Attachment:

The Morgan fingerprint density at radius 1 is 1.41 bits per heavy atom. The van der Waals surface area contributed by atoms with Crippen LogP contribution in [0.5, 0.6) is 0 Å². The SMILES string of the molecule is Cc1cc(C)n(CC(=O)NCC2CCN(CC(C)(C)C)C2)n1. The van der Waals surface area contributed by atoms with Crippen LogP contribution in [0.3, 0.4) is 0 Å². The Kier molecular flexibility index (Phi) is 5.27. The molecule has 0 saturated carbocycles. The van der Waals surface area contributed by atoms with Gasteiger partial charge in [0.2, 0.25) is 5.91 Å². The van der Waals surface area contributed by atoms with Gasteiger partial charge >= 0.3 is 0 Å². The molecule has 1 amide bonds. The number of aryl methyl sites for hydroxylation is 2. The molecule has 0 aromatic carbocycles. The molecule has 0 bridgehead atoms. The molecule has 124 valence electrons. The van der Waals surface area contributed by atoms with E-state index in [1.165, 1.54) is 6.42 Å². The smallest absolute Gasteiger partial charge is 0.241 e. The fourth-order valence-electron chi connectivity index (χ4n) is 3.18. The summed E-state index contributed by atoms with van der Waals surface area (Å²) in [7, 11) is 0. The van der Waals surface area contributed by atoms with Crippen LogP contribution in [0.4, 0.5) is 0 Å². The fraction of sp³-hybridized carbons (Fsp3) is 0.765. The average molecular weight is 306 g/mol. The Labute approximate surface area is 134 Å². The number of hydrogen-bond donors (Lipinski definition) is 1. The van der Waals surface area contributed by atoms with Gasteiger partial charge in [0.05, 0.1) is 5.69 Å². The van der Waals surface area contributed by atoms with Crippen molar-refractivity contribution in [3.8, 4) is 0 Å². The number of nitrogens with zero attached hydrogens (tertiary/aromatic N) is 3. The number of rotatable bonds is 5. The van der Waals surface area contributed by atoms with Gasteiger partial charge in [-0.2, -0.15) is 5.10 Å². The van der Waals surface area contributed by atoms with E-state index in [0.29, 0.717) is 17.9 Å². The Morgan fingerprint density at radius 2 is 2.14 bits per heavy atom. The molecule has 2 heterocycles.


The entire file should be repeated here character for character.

The Morgan fingerprint density at radius 1 is 1.41 bits per heavy atom. The van der Waals surface area contributed by atoms with Crippen LogP contribution in [0.5, 0.6) is 0 Å². The SMILES string of the molecule is Cc1cc(C)n(CC(=O)NCC2CCN(CC(C)(C)C)C2)n1. The van der Waals surface area contributed by atoms with Crippen LogP contribution in [0.3, 0.4) is 0 Å². The Kier molecular flexibility index (Phi) is 5.27. The molecule has 0 saturated carbocycles. The van der Waals surface area contributed by atoms with Gasteiger partial charge in [0.2, 0.25) is 5.91 Å². The van der Waals surface area contributed by atoms with Gasteiger partial charge >= 0.3 is 0 Å². The molecule has 1 amide bonds. The number of aryl methyl sites for hydroxylation is 2. The molecule has 0 aromatic carbocycles. The molecule has 0 bridgehead atoms. The molecule has 124 valence electrons. The van der Waals surface area contributed by atoms with E-state index in [1.165, 1.54) is 6.42 Å². The smallest absolute Gasteiger partial charge is 0.241 e. The fourth-order valence-electron chi connectivity index (χ4n) is 3.18. The summed E-state index contributed by atoms with van der Waals surface area (Å²) in [7, 11) is 0. The van der Waals surface area contributed by atoms with Crippen LogP contribution in [0.4, 0.5) is 0 Å². The fraction of sp³-hybridized carbons (Fsp3) is 0.765. The average molecular weight is 306 g/mol. The Labute approximate surface area is 134 Å². The number of hydrogen-bond donors (Lipinski definition) is 1. The van der Waals surface area contributed by atoms with Gasteiger partial charge in [0.05, 0.1) is 5.69 Å². The van der Waals surface area contributed by atoms with Crippen molar-refractivity contribution in [3.8, 4) is 0 Å². The number of nitrogens with zero attached hydrogens (tertiary/aromatic N) is 3. The number of rotatable bonds is 5. The van der Waals surface area contributed by atoms with Gasteiger partial charge in [-0.2, -0.15) is 5.10 Å². The van der Waals surface area contributed by atoms with E-state index in [0.29, 0.717) is 17.9 Å². The Morgan fingerprint density at radius 2 is 2.14 bits per heavy atom. The molecule has 2 heterocycles.